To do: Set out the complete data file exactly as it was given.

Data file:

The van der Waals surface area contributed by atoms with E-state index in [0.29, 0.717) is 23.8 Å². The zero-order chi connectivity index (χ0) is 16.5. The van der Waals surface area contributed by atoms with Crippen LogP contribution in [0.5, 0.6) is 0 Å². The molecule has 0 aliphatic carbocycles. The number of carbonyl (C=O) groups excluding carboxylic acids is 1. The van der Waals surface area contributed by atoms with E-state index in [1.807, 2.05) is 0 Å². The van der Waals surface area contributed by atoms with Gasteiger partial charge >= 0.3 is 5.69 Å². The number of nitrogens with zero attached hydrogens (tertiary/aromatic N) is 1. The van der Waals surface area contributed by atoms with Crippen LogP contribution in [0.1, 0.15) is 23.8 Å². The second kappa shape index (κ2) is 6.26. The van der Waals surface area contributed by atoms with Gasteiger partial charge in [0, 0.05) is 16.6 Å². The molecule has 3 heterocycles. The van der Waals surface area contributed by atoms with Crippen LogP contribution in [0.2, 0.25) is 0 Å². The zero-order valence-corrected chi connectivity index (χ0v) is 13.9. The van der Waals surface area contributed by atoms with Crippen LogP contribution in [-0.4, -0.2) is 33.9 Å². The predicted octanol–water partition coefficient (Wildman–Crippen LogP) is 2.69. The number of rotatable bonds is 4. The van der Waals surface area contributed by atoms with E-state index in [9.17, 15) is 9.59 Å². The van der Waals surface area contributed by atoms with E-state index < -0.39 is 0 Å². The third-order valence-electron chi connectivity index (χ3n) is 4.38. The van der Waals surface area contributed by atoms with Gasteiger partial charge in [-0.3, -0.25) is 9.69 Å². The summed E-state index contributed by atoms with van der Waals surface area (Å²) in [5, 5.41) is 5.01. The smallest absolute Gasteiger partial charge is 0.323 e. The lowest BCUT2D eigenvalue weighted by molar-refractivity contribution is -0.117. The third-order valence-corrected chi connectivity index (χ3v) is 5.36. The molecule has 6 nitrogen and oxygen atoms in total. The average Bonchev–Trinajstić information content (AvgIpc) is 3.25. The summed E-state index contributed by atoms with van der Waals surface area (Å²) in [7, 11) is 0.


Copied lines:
The van der Waals surface area contributed by atoms with E-state index in [0.29, 0.717) is 23.8 Å². The zero-order chi connectivity index (χ0) is 16.5. The van der Waals surface area contributed by atoms with Crippen LogP contribution in [0.5, 0.6) is 0 Å². The molecule has 0 aliphatic carbocycles. The number of carbonyl (C=O) groups excluding carboxylic acids is 1. The van der Waals surface area contributed by atoms with E-state index in [1.807, 2.05) is 0 Å². The van der Waals surface area contributed by atoms with Gasteiger partial charge >= 0.3 is 5.69 Å². The number of nitrogens with zero attached hydrogens (tertiary/aromatic N) is 1. The van der Waals surface area contributed by atoms with Crippen LogP contribution in [0.1, 0.15) is 23.8 Å². The second kappa shape index (κ2) is 6.26. The van der Waals surface area contributed by atoms with Gasteiger partial charge in [0, 0.05) is 16.6 Å². The molecule has 3 heterocycles. The van der Waals surface area contributed by atoms with Crippen LogP contribution in [0.2, 0.25) is 0 Å². The zero-order valence-corrected chi connectivity index (χ0v) is 13.9. The van der Waals surface area contributed by atoms with Crippen LogP contribution in [-0.4, -0.2) is 33.9 Å². The predicted octanol–water partition coefficient (Wildman–Crippen LogP) is 2.69. The number of rotatable bonds is 4. The van der Waals surface area contributed by atoms with E-state index in [9.17, 15) is 9.59 Å². The van der Waals surface area contributed by atoms with E-state index < -0.39 is 0 Å². The third-order valence-electron chi connectivity index (χ3n) is 4.38. The van der Waals surface area contributed by atoms with Gasteiger partial charge in [-0.3, -0.25) is 9.69 Å². The summed E-state index contributed by atoms with van der Waals surface area (Å²) in [5, 5.41) is 5.01. The smallest absolute Gasteiger partial charge is 0.323 e. The lowest BCUT2D eigenvalue weighted by molar-refractivity contribution is -0.117. The third-order valence-corrected chi connectivity index (χ3v) is 5.36. The molecule has 6 nitrogen and oxygen atoms in total. The average Bonchev–Trinajstić information content (AvgIpc) is 3.25. The summed E-state index contributed by atoms with van der Waals surface area (Å²) in [7, 11) is 0.